Barley Beer

Barley Beer
Brewing up a Civilization in the Near East

Beer

Drinking scenes at banquets are a recurring theme on Mesopotamian cylinder seals, as exemplified by this impression of a lapis lazuli cylinder seal from Queen Pu-abi's tomb in the Royal Cemetery at Ur (British Museum 121545), dated to ca. 2600-2500 B.C. In the upper panel, we see a male and female couple sharing a pot of beer, while in the lower panel, a wine aficionado, who has already drained one goblet, is being offered a refill from a droop-spouted jar. (Photograph courtesy of British Museum, length 4.4 cm.)

The earliest chemically confirmed barley beer to date was discovered at Godin Tepe in the central Zagros Mountains of Iran, ca. 3400-3000 B.C. (Chalcolithic/Late Uruk Period).

The artifact that my laboratory analyzed was the upper part of a large wide-mouthed jug in the Near East collection of the Royal Ontario Museum. A notched rope design decorated its exterior, including a knot, with loose ends hanging down, applied between two handles on one side of the vessel. A small hole had been punched through the body wall beneath the knot before firing. Our analysis of a sherd from the jug, with interior criss-cross grooves filled with yellowish material, showed that it was beerstone (or calcium oxalate), a byproduct of barley beer production.

The beer jug was found in the large central supply room of the Godin “Oval,” which was built on the Citadel as a military-cum-trading post in typical lowland architectural style by the proto-Sumerians and/or proto-Elamites along what has been interpreted as a “prehistoric Silk Road.”

It was associated with other important artifacts and botanical finds, including the then-earliest wine jars, pictographic tablets, sling-stones, carbonized barley and lentil and beveled-rim bowls for bread production from the supply room; two more wine jars and a large necklace of semi-precious stone jewelry found strewn across its floor from the adjacent “party chamber;” and “empty” wine jars, a probable wine press and a large funnel, all used in making wine, from a winemaking facility across the courtyard from the supply room.

The ancient Great Khorasan Road, the forerunner of the Silk Road, passed by Godin. It was used to transport wine, semi-precious stones, such as lapis lazuli from Afghanistan, metals including copper, silver and gold, and even such mundane goods as wood, unavailable in the Tigris-Euphrates valley, from the highlands to the lowlands. Much earlier, Palaeolithic humans probably followed the same route eastwards.

We know from later texts that beer–rather than wine or some other drink–was the most common beverage in lowland Mesopotamia. Even the upper class there would normally have drunk beer. Many varieties of beer were made and enjoyed: light, dark, and amber beers, sweet beers, and specially filtered beers.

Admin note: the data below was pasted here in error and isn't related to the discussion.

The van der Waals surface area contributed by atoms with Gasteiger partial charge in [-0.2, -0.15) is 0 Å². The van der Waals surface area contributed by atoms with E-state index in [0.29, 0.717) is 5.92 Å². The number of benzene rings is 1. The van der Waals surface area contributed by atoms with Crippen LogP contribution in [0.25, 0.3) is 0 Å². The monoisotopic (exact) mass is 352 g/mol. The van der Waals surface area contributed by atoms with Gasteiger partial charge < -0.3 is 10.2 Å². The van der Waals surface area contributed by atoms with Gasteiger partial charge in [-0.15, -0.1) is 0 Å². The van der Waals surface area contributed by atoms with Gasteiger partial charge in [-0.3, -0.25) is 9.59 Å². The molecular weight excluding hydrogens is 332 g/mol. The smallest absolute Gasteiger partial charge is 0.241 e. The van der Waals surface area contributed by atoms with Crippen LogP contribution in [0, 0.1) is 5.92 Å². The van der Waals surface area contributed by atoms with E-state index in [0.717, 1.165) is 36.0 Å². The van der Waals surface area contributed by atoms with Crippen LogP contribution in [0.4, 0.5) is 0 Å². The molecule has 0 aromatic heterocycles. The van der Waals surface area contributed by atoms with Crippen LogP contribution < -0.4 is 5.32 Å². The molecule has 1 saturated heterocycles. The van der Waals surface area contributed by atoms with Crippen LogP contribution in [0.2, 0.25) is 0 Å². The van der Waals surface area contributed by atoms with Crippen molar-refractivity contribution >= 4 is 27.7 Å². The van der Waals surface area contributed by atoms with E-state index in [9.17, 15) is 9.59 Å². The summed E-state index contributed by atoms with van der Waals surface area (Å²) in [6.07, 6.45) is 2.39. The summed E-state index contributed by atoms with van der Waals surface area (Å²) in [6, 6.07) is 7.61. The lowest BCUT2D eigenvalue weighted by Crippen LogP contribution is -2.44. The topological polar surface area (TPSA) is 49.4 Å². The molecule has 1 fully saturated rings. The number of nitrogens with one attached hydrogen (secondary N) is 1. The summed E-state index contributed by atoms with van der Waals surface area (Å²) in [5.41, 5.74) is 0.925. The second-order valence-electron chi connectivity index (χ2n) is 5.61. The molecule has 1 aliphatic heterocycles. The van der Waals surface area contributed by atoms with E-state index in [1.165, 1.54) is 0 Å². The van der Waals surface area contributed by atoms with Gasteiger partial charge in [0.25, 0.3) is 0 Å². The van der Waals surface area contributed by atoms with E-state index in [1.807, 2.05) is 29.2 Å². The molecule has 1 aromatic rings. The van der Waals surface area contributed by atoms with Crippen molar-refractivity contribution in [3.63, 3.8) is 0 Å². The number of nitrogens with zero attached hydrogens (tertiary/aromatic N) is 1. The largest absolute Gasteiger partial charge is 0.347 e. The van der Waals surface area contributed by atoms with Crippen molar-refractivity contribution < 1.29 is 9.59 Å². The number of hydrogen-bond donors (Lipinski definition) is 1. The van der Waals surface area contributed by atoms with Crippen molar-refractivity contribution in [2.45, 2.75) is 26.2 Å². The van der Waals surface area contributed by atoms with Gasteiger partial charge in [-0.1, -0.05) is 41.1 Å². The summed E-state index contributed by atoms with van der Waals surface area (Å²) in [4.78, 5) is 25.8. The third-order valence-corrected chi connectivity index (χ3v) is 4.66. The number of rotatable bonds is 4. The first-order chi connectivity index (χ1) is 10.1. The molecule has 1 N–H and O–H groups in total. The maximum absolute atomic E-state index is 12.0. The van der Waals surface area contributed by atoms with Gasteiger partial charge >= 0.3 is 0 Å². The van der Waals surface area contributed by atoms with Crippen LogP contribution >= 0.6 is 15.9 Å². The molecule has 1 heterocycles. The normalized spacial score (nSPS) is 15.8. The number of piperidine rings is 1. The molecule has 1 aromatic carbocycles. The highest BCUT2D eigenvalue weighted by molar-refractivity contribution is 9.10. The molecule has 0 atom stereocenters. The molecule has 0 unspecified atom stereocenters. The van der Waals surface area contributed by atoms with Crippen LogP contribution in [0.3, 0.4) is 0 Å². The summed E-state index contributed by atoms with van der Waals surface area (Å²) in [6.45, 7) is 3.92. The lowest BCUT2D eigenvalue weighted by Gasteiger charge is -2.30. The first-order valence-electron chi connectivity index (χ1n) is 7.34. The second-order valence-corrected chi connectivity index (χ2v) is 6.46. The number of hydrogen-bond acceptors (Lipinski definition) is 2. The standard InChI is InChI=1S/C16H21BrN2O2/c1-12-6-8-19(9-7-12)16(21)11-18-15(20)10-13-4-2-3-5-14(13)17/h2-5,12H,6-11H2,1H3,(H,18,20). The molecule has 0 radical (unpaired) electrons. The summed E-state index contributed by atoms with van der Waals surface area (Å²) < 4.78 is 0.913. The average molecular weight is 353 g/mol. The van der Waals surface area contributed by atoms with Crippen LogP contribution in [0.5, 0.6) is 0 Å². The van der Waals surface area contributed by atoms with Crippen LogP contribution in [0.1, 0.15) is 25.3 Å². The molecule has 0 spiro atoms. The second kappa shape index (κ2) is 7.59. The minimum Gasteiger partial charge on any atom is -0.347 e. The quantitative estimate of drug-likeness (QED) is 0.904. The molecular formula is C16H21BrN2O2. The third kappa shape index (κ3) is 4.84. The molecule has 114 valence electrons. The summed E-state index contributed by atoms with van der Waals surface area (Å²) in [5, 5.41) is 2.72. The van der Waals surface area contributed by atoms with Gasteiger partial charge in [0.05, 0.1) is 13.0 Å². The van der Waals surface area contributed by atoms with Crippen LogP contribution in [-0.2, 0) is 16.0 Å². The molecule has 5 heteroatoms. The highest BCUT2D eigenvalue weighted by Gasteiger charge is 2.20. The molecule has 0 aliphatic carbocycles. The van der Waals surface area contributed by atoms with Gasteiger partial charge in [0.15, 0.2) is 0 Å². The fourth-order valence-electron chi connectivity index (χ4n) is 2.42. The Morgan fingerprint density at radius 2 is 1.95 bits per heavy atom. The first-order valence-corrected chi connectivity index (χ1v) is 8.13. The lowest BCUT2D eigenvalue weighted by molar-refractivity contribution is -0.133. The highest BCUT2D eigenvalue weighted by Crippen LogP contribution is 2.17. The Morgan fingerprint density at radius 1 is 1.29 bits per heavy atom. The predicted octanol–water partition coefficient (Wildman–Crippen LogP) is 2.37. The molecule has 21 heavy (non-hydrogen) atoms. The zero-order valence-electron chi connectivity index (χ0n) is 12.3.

The interior criss-cross grooving of the jug is very significant. Vessels are often decorated with incisions on the outside, but rarely on the inside; usually they were left rough or smoothed off. Based on the chemical finding of the yellowish resinous material in the grooves being beerstone, the most plausible interpretation of the jug is that it was used to prepare, store or serve beer. It might have been a prototype for the proto-Sumerian pictograph sign for beer (kaş) in which the jar-sign (dug) is shown with various horizontal, vertical, and criss-cross markings on the inside. The grooves also served the practical purpose of concentrating and collecting the bitter, even poisonous beerstone, which would otherwise have spoiled the brew. The six-row barley on the floor of central supply room, where the beer jug was found, was probably grown locally.

The hole beneath the applied rope knot had the likely purpose of accommodating a lone drinking-tube. We might imagine that the shamanistic headman of the Godin clan or the leader of the proto-Sumerian/Elamite trading party was given pride of place at some communal function. Others dipped their straws in through the hole at the top of the jug, but he had a special hole for threading his drinking tube down into the brew.

The Godin beerstone was chemically compared to a modern sample (scraped from inside a brew kettle at Dock Street Brewery in Philadelphia) and one from an ancient vessel almost certainly used to make barley beer. The latter was a New Kingdom Egyptian vessel in the Royal Ontario Museum. The jar, with its flared rim and rounded base, is commonly referred to as a beerbottle by Egyptologists. It was decorated with lotus petals and mandrake fruit in Egyptian Blue pigment. Based on tomb paintings and reliefs, it was used in a special “bread-and-beer” ritual.

R. H. Michel, P. E. McGovern, and V. R. Badler
1993 The First Wine and Beer: Chemical Detection of Ancient Fermented. Analytical Chemistry 65: 408A-413A.

R. H. Michel, P. E. McGovern, and V. R. Badler
1992 Chemical Evidence for Ancient Beer. Nature 360 (Nov. 5): 24.